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Microsoft cooperates with Chinese censorship


An exhibitor explains the system of e-business to a visitor at E-business Expo China 2005 in Shanghai, China, last month. Chinese authorities have ordered all China-based Web sites and blogs to register or be closed down, in the latest effort by the communist government to police the unruly virtual world. 
 (Associated Press / The Spokesman-Review)
An exhibitor explains the system of e-business to a visitor at E-business Expo China 2005 in Shanghai, China, last month. Chinese authorities have ordered all China-based Web sites and blogs to register or be closed down, in the latest effort by the communist government to police the unruly virtual world. (Associated Press / The Spokesman-Review)
Associated Press

SEATTLE — Microsoft Corp. is cooperating with China’s government to censor the company’s newly launched Chinese-language Web portal, a spokesman for the tech giant said.

The policy affects Web logs, or blogs, created through the MSN Spaces service, said Adam Sohn, a global sales and marketing director at MSN.

Microsoft and its government-funded Chinese business partner work with authorities to omit certain forbidden language, Sohn said, declining to provide specific examples.

“I don’t have access to the list at this point so I can’t really comment specifically on what’s there,” he told The Associated Press.

On Monday, Agence France-Presse, the French news agency, said bloggers were not allowed to post terms to MSN Spaces such as “democracy,” “human rights” and “Taiwan independence.” Attempts to enter those words were said to generate a message saying the language was prohibited.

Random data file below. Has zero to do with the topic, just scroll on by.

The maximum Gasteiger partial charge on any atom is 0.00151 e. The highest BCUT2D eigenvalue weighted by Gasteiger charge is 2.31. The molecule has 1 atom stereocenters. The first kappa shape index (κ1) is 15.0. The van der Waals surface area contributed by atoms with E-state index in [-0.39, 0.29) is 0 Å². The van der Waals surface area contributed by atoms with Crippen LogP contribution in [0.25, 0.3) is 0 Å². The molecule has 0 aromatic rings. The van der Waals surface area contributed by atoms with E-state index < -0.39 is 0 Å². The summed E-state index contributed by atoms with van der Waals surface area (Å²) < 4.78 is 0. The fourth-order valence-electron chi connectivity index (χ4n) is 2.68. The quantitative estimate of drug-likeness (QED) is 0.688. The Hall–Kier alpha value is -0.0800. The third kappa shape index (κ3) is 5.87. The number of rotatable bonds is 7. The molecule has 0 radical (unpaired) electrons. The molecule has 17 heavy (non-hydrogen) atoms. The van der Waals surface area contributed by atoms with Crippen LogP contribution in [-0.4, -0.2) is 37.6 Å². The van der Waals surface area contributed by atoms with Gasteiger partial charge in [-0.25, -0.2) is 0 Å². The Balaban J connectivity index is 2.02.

MSN Spaces, which offers free blog space, is connected to Microsoft’s MSN China portal. The portal was launched on May 26, and some 5 million blogs have since been created, Microsoft said.

China’s government encourages Internet use for business and education but tries to ban access to material deemed subversive.

It also recently demanded that Web site owners register with authorities by June 30 or face fines.

Chinese censors scour Internet bulletin boards and blogs for sensitive material, and block access to violators. Sites that let the public post comments are told to censor themselves or face penalties.

Sohn said heavy government censorship is accepted as part of the regulatory landscape in China, and the world’s largest software company believes its services still can foster expression in the country.

“Even with the filters, we’re helping millions of people communicate, share stories, share photographs and build relationships. For us, that is the key point here,” he said.

Tala Dowlatshahi, a spokeswoman for the international media watchdog group Reporters Without Borders, said such arrangements are common when large technology companies do business in China.

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